Daily Archives: November 24, 2008

I want him as my congressman, too!


You snooze, you lose!

You snooze, you lose!

House Ways and Means Committee Chairman Charles Rangel not only cheats on his own taxes, he helps contributors do it too. He seems to come cheaply – how much do you suppose he’d charge for a simple provision in the next draft of the tax code exempting me from paying income tax?

Comments Off on I want him as my congressman, too!

Filed under Buying/Selling Greenwich Real Estate

Pricing in Westchester County

Surprise! According to The New York Times, Over-pricing hurts the chances of sale just as much across the border as it does here.


Filed under Buying/Selling Greenwich Real Estate

Bad news for sellers

Long ago and far away a bucolic little town basked in the exclusive rays of a very special sunshine, rays reserved solely for the town and its residents because it, and they, were special. When people came into the town seeking to buy a house the wise guardians of the town’s standards would escort them around various neighborhoods, not necessarily listening to what the buyers said they wanted but careful to limit the buyers’ views to houses priced within 10% of the buyers’ stated price ceiling. Why waste time, the guardians reasoned, showing more expensive houses when custom and tradition said that all houses sold for no less than 96% of their listing price (this wasn’t true, of course, but most of the guardians felt they’d be cutting their own throats encouraging buyers to demand significant discounts and so they didn’t).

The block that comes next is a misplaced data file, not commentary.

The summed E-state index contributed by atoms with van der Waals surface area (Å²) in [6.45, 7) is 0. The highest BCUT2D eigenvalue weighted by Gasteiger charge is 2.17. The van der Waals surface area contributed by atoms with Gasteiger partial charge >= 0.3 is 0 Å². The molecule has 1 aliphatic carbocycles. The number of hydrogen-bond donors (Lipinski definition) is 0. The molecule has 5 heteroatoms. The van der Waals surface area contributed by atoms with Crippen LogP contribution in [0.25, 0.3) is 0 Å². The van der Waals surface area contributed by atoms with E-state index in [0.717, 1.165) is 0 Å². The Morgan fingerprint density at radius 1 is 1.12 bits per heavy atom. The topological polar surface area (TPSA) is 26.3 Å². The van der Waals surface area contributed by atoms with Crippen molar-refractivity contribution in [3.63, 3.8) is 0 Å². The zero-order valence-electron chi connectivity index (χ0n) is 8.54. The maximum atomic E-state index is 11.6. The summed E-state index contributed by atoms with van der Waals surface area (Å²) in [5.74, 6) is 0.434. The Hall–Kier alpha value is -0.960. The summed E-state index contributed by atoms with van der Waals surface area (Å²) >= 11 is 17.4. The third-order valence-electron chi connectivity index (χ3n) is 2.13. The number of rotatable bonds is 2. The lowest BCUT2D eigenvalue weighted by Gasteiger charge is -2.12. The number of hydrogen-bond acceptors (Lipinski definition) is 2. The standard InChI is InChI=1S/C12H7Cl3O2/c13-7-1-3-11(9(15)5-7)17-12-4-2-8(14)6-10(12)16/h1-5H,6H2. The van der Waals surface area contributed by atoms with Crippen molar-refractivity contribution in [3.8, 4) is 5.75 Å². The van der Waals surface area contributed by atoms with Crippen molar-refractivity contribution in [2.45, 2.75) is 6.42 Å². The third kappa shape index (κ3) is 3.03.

Today, despite what they may have heard on the news before quickly changing channels, many guardians still practice the “no higher than 10%” rule when showing houses. But the buyers, hearing the very newscasts the guardians refused to listen to, have become cranky and now demand to see houses priced at twice the buyers’ price limits because they intended to offer 50% of “asking”. The guardians are horrified at this boorishness and many refuse to participate. 

So houses have stopped selling in the pretty town. The sellers and the guardians are trying to hold the line against the barbarians clamoring at the gates, all while the world outside goes to hell. Buyers, sometimes assisted by a few feckless guardians, are sifting through the houses built on speculation because, they reason, the builders of those houses may not have the wherewithal to last until better times return, if better times return. Some deals are showing up and more will surely follow.

Would-be sellers of older homes are being hammered by this new behavior because, if a buyer can pick up an 8,000 sq.ft. house that’s brand new for, say, $5 million, why would he be interested in the seller’s charming old 1950’s house that, as the guardians say, has been “lovingly maintained”? Buyers are content to let those sellers just keep on maintaining their homes. They’re not interested, and until those older houses drop way, way down or happy days return, they will never be interested.